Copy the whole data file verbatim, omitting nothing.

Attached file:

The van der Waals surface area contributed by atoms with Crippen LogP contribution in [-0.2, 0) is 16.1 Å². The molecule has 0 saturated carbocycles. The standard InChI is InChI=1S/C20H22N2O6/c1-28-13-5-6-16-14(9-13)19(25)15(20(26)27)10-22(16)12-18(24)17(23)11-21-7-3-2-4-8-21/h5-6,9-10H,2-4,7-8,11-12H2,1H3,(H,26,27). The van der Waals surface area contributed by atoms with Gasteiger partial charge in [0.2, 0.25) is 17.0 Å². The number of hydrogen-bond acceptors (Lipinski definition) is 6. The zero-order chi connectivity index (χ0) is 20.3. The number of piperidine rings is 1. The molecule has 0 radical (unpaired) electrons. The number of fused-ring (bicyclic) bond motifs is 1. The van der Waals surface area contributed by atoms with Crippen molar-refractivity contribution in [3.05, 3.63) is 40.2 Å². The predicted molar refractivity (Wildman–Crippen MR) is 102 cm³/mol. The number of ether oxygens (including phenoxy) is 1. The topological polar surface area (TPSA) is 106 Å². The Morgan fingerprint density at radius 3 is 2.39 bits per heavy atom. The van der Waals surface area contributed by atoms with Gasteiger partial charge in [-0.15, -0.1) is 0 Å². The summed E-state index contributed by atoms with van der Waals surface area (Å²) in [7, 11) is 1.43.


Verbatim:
The van der Waals surface area contributed by atoms with Crippen LogP contribution in [-0.2, 0) is 16.1 Å². The molecule has 0 saturated carbocycles. The standard InChI is InChI=1S/C20H22N2O6/c1-28-13-5-6-16-14(9-13)19(25)15(20(26)27)10-22(16)12-18(24)17(23)11-21-7-3-2-4-8-21/h5-6,9-10H,2-4,7-8,11-12H2,1H3,(H,26,27). The van der Waals surface area contributed by atoms with Gasteiger partial charge in [0.2, 0.25) is 17.0 Å². The number of hydrogen-bond acceptors (Lipinski definition) is 6. The zero-order chi connectivity index (χ0) is 20.3. The number of piperidine rings is 1. The molecule has 0 radical (unpaired) electrons. The number of fused-ring (bicyclic) bond motifs is 1. The van der Waals surface area contributed by atoms with Crippen molar-refractivity contribution in [3.05, 3.63) is 40.2 Å². The predicted molar refractivity (Wildman–Crippen MR) is 102 cm³/mol. The number of ether oxygens (including phenoxy) is 1. The topological polar surface area (TPSA) is 106 Å². The Morgan fingerprint density at radius 3 is 2.39 bits per heavy atom. The van der Waals surface area contributed by atoms with Gasteiger partial charge in [-0.15, -0.1) is 0 Å². The summed E-state index contributed by atoms with van der Waals surface area (Å²) in [7, 11) is 1.43.